Few things are as fulfilling as seeing a large, creative project finally reach completion. For many artists, finishing can be as difficult as starting. Artists often toil away for months, even years on a project with no reassurance that the work will find an audience or receive any critical attention.
That’s why I was thrilled to see a number of artists who have been featured on Gwarlingo receive some well-deserved attention from the mainstream press this past week. I remember when these projects were nothing more than an idea, and most of these films and performances were years in the making. (Perseverance is an often overlooked element in the creative process.)
No. Not all deserving artists receive the attention they deserve. But creative projects can’t stay in “the draft” stage forever. They need audiences and feedback in order to have any hope of making an impact.
Here are just a few of the Gwarlingo artists who have been in the news recently and who currently have new work on view in New York and other cities….
Performance Artist Joseph Keckler
When I first saw Joseph Keckler perform two years ago, I was immediately convinced that he was going places. It was not a matter of “if,” but “when.”
Joseph’s new song and video “The Ride” has just been released and will be performed as part of I Am An Opera. (The video is a collaboration with filmmaker Laura Terruso, musician Dan Bartfield, and performer Edgar Oliver, a favorite on The Moth).
In his interview with Gerry Visco in Interview!, Joseph humorously describes the evolution of the song and video:
I envisioned the driver as an almost Charon-like figure. We called Edgar Oliver and asked him if he might want to play the part. He replied in his extraordinary bass-baritone voice, which is simultaneously soothing and foreboding, “Oh yes, I love the idea… but I only have a learner’s permit. Can I take you across the river Styx on a… learner’s permit?” [laughs] I was trying to think about purgatory, in between states. For some reason, this song came out of that. I was making work in between forms and I was trying to make work that was about being in between worlds…
I wrote it over the course of a couple weeks in the La Mama ETC Theater rehearsal studio on Great Jones Street. I didn’t know how to sing it; I was approaching it with a big lounge-singer baritone. Eventually I tried it in my falsetto voice, which I’m using more and more of for “pop” songs.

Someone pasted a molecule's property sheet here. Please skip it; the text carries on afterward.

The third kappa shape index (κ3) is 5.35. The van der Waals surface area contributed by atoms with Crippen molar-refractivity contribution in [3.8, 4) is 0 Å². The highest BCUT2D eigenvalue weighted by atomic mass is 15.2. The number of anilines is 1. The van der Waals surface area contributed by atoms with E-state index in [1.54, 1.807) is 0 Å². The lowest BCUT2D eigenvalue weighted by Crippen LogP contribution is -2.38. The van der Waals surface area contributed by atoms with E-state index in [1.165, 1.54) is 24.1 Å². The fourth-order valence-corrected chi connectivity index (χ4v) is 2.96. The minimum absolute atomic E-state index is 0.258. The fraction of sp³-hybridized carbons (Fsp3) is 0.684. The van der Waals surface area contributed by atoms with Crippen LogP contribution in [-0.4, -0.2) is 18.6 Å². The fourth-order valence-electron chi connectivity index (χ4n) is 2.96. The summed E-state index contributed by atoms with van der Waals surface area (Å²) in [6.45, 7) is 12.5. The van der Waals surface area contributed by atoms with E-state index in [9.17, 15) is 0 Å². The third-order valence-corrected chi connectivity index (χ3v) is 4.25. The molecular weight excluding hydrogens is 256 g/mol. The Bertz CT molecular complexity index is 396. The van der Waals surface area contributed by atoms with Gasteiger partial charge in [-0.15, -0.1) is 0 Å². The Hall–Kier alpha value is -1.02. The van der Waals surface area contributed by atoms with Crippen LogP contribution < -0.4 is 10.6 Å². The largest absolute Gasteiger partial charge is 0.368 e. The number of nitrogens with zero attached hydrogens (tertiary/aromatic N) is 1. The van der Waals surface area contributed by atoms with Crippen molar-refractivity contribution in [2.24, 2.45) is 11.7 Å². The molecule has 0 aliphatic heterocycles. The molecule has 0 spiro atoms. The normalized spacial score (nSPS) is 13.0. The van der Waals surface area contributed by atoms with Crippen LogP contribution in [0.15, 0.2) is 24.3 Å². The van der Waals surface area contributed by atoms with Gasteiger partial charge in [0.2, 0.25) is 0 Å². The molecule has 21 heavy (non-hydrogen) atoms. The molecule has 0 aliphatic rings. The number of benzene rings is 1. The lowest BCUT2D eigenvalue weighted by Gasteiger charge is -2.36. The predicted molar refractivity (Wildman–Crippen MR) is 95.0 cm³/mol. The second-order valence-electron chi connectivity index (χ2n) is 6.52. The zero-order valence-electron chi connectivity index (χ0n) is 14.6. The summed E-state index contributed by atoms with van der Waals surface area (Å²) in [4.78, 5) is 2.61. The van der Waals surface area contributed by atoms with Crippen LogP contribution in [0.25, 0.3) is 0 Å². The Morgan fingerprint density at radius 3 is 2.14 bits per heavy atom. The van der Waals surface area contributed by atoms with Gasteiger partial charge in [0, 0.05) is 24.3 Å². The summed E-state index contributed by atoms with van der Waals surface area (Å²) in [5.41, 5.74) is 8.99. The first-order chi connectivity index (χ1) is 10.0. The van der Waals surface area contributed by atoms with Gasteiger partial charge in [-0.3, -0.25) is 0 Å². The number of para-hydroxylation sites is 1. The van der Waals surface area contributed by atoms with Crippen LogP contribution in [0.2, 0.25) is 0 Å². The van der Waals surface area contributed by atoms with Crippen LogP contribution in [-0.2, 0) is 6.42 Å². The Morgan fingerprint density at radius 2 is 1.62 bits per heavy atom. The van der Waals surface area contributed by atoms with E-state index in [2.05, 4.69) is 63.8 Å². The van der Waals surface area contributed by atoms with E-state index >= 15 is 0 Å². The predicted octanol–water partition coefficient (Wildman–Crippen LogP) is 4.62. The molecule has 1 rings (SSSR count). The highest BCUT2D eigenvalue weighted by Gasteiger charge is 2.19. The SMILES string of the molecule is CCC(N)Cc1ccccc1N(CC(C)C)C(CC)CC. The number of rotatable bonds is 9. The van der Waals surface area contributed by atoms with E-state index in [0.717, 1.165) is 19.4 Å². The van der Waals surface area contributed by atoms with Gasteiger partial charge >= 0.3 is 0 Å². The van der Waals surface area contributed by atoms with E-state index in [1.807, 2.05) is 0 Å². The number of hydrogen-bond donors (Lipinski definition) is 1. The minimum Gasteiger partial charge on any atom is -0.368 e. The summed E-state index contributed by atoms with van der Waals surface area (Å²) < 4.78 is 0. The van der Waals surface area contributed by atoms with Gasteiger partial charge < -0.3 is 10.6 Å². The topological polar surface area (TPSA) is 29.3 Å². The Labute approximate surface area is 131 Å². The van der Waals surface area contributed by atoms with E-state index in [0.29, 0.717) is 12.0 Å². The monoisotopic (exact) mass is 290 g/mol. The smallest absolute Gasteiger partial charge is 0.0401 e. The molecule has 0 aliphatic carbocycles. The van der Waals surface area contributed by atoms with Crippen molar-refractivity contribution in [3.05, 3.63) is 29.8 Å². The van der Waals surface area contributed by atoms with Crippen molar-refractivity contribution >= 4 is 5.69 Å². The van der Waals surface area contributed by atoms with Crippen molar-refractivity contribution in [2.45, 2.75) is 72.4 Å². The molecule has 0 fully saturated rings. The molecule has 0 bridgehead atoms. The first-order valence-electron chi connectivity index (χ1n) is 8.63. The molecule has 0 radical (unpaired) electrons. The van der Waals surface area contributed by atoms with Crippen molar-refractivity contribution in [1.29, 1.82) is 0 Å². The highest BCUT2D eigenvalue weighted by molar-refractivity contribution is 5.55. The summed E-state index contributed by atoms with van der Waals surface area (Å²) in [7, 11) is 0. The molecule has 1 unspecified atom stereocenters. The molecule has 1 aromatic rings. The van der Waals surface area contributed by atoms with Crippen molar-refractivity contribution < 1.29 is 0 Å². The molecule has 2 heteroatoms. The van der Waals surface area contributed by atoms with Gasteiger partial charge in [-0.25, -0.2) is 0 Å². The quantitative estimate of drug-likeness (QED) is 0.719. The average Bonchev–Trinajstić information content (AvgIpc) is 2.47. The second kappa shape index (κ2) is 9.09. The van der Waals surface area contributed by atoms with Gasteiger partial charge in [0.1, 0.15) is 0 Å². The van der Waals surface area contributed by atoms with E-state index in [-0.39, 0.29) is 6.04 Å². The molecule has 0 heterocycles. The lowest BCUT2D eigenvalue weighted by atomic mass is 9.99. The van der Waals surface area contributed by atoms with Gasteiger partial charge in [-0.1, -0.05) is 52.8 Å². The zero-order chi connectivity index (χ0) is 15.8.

Joseph’s work may be difficult to categorize, as the Times acknowledges, but for my taste, this is what makes it so unique and unforgettable. A fascinating blend of actor, pianist, opera and blues singer, performer, cabaret act, and storyteller, you can get a taste of Keckler’s unusual style in these video segments featured on Gwarlingo back in 2011.
As the Times article explains, I Am an Opera is largely autobiographical and a mix of song, text, and video. According to the Times, the piece “has been nearly two years in the making and has garnered no small amount of buzz along the way.”
You can watch “The Ride” here and reserve tickets to the Dixon Place performance online. I’m looking forward to seeing this show myself on April 26th!
Filmmakers Jem Cohen and Sam Green
Jem Cohen’s new project, We Have an Anchor, is now at the top of my “Must-See” list for the fall:
For the filmmaker Jem Cohen, who has long straddled the film and music worlds, live cinema has the potential to induce “a kind of primitive enchantment,” he said in a recent e-mail. While most movies are too predictably scored, and while projections at concerts tend to double as “moving wallpaper,” as Mr. Cohen put it, live cinema permits “a more equitable balance or dialectic between sound and image.”
Mr. Cohen’s new live project, “We Have an Anchor,” which will be at the Brooklyn Academy of Music next fall, combines multiscreen projections of Nova Scotia landscapes with live accompaniment by musicians from Fugazi, the Dirty Three and Godspeed You! Black Emperor.
“As an environmental portrait I wanted to make something fully immersive,” Mr. Cohen said.